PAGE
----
02. Jul. 2014

A Problem is a Fact

by Jon Miller

How does your organization use language to affect how we think, act and shape the world for worse or for better?

General Motors has recalled more cars in 2014 than it sold all of last year. They have received a record penalty from the U.S. government for failing to report their defects. Their culture of extreme avoidance of addressing problems has been blamed for these problems in the news. I wish only the best for CEO Mary Barra and everyone at GM in their quest to transform their culture of problem avoidance into a KAIZEN™ culture.

Where to start? As authors and founders of creative firm Ideo, Tom Kelley and David Kelley have spoken and written about how they use language to shape a creative culture. Here is an excerpt:

Language is the crystallization of thought. But the words we choose do more than just reflect our thought patterns--they shape them. What we say--and how we say it--can deeply affect a company's culture. To change attitudes and behaviors, it helps to first change the vernacular. To spark innovation, it helps to influence the dialogue around new ideas.

How did GM choose to shape thought patterns through language? They banned certain words in discussion and documentation of their quality problems. From a GM document:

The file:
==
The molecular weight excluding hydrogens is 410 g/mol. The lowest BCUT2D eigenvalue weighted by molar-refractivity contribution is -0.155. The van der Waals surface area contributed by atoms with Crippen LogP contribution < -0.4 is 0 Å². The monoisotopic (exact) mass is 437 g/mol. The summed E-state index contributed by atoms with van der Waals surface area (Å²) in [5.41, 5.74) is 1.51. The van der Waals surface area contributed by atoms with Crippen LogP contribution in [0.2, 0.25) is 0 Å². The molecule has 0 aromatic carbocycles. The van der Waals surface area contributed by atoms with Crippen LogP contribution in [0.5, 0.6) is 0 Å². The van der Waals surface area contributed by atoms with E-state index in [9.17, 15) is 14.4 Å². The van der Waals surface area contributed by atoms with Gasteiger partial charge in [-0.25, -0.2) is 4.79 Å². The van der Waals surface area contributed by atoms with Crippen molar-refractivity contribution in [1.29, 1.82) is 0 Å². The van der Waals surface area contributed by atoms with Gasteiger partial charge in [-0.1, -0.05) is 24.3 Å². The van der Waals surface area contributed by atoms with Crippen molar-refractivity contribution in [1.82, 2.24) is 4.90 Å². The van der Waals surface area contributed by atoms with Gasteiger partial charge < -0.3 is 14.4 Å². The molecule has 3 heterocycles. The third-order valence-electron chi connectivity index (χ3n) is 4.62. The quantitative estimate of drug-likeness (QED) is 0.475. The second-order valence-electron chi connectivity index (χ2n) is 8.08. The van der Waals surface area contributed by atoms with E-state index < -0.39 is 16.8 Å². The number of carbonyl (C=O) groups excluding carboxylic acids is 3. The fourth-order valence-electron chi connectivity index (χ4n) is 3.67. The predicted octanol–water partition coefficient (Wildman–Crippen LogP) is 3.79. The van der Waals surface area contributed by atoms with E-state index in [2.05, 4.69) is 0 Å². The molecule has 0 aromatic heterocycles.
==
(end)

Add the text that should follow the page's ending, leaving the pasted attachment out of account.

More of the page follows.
Documents used for reports and representations should contain only engineering results, facts, and judgments. These documents should not contain speculations, opinions, vague non descriptive words, or words with emotional connotations.

...and then goes on to list 60+ banned words. Some of the words and phrases are hyperbolic and possibly not fit for a sober document about motor vehicle product quality. The problem is that words such as "bad, dangerous, defect, defective, failed, failure, flawed, life-threatening, problem, safety, terrifying, unstable" are also part of this list. GM documents should contain only engineering results, facts, and judgments. But a problem is a fact. In the world that I live, in a problem is a deviation from a standard or target. If a problem is not a fact, and cannot be discussed by quality engineers, that is a big problem. But at GM we can't talk about that either.

GM needs to start by telling the truth to themselves, or at the very least not hiding their problems. They have changed the language they use in a way that has made the world more dangerous. How do the words we use actually change reality? I can remember learning about and being fascinated by the Sapir-Whorf Hypothesis in university. The principle is called linguistic relativity. There is both a strong version of Sapir-Whorf which states that language determines thought and that linguistic categories limit and determine cognitive categories. The weak version says that linguistic categories and usage influence thought and certain kinds of non-linguistic behavior.

This hypothesis claims that the structure of a language affects the ways in which its users conceptualize their world and influences their cognitive processes. What we say affects how we think, and by extension how we act. Our actions change the world. How we use language does in fact shape reality in ways that have real consequences. The 13 deaths and $200 million in penalties resulting from the language and behavior to replace the term "problem" with various ambiguities is a stark reminder. How does your organization use language to affect how we think, act and shape the world for worse or for better?

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